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I disagree that words you embrace can't hurt you. Even your own negative
thoughts can destroy you. If you use your enemy's words, you're as good
as conquered. "Gay" and "queer" are unfortunate words we have given into
rather than fighting against. I am disabled, and a few years ago we used
to call each other "crips." It wore thin very quickly.
 
On Sat, 11 Jun 1994 [log in to unmask] wrote:
 
> At the risk of taking this conversation further away from film, let me say a
> word about the use of the term, queer. Historically, you are correct that the
> word was used in a hurtful way by large numbers of homophobe. Part of the
> experience of the gay, lesbian, bisexual community over the past few years
> has been to reclaim that word and try to remove some of its sting. Words which
> you embrace can't hurt you, particularly if you give them an alternative
> meaning. I was uncomfortable with the word at first. Now, I have come to
> embrace it. For one thing, it is an inclusive term. There have been many
> debates over the years about whether the word, gay, could also include
 lesbians
>  or whether we needed to create a long list of terms to refer to the range
> of different sexualities which existed outside the hetrosexual dominant. All
> such terms, of course, offered a fixed conception of sexual
>  orientation/preference, as something which could be given a specific label as
>  opposed to something that exists on a continuium. The word, Queer, addresses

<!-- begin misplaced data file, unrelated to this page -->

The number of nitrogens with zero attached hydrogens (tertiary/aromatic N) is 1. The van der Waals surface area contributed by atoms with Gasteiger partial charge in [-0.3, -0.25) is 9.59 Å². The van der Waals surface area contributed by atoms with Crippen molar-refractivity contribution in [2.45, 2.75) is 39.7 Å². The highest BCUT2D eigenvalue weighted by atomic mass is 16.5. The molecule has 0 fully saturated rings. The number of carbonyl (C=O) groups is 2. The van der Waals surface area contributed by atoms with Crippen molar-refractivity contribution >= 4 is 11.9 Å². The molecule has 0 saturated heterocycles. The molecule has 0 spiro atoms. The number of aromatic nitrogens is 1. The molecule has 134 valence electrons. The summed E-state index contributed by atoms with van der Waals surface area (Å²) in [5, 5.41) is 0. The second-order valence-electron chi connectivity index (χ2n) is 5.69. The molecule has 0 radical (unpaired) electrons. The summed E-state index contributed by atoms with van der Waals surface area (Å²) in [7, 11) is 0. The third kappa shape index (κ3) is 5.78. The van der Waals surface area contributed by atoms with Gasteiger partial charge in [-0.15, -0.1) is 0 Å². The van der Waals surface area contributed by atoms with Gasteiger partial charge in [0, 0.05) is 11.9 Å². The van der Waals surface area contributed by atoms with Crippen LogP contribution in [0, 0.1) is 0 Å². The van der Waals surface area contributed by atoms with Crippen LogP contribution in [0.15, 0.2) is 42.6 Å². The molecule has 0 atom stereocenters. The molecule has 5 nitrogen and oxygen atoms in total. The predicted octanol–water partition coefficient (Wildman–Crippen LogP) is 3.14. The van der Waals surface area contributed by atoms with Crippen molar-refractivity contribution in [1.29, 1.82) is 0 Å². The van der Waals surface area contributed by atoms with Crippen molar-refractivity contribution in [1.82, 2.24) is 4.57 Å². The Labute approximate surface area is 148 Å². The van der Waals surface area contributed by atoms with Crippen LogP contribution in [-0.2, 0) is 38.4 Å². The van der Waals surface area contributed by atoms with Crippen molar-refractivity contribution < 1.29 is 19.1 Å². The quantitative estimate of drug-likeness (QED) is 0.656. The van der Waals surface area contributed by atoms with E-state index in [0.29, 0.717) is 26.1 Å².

>  many of those problems
> creating a space of inclusion where all forms of nondominant forms of
 sexuality
>  can co-exist and gain support from each other. It also suggests a space of
> fluid sexualtiy as opposed to a fixed sexual identity. I value this. On the
> other hand, the challenge can be made that the term, in fact, makes certain
> groups -- lesbians, bisexuals, for example -- invisible again in the same way
> that an inclusive conception of gay once did. And, it may be too
 confrontational
>  a term for many "mainstream" or "conservative" gays and lesbians, who do not
> see their sexuality as a lifestyle, a subculture, or a political identity. It
> also poses the problem of alienating straights who might feel its negative
> connotations without knowing about the politics surrounding its reclamation.
> So, the term remains one in debate, and that may be its strength since it
> can not be easily defined or assimilated, it forces us to think through the
> politics of our own sexuality and what might unite queers as part of a common
> political community. For an interesting discussion of this and a whole range
 of
>  other related questions, I strongly recommend Alex Doty's MAKING THINGS
> PERFECTLY QUEER (U of Minn.) -- there I did work a film reference in here.
> --Henry Jenkins
>